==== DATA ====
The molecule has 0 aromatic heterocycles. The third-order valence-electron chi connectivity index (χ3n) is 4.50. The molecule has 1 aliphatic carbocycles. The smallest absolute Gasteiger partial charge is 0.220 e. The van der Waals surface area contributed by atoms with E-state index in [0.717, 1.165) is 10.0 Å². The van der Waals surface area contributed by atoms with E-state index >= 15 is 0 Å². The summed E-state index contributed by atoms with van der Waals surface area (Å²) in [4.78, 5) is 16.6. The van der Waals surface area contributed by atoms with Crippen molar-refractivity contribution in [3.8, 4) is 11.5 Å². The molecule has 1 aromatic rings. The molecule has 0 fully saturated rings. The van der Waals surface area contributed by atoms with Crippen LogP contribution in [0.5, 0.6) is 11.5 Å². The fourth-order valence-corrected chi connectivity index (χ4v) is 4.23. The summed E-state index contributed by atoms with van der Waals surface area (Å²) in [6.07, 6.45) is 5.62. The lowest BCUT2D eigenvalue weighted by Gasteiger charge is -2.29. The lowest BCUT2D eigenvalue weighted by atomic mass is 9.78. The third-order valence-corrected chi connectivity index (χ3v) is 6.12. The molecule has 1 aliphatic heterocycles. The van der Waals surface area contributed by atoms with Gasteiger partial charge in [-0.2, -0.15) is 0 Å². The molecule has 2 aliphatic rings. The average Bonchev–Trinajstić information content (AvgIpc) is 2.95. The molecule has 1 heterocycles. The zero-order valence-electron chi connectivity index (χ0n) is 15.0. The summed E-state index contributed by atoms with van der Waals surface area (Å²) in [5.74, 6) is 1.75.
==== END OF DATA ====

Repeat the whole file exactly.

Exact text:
The molecule has 0 aromatic heterocycles. The third-order valence-electron chi connectivity index (χ3n) is 4.50. The molecule has 1 aliphatic carbocycles. The smallest absolute Gasteiger partial charge is 0.220 e. The van der Waals surface area contributed by atoms with E-state index in [0.717, 1.165) is 10.0 Å². The van der Waals surface area contributed by atoms with E-state index >= 15 is 0 Å². The summed E-state index contributed by atoms with van der Waals surface area (Å²) in [4.78, 5) is 16.6. The van der Waals surface area contributed by atoms with Crippen molar-refractivity contribution in [3.8, 4) is 11.5 Å². The molecule has 1 aromatic rings. The molecule has 0 fully saturated rings. The van der Waals surface area contributed by atoms with Crippen LogP contribution in [0.5, 0.6) is 11.5 Å². The fourth-order valence-corrected chi connectivity index (χ4v) is 4.23. The summed E-state index contributed by atoms with van der Waals surface area (Å²) in [6.07, 6.45) is 5.62. The lowest BCUT2D eigenvalue weighted by Gasteiger charge is -2.29. The lowest BCUT2D eigenvalue weighted by atomic mass is 9.78. The third-order valence-corrected chi connectivity index (χ3v) is 6.12. The molecule has 1 aliphatic heterocycles. The van der Waals surface area contributed by atoms with Gasteiger partial charge in [-0.2, -0.15) is 0 Å². The molecule has 2 aliphatic rings. The average Bonchev–Trinajstić information content (AvgIpc) is 2.95. The molecule has 1 heterocycles. The zero-order valence-electron chi connectivity index (χ0n) is 15.0. The summed E-state index contributed by atoms with van der Waals surface area (Å²) in [5.74, 6) is 1.75.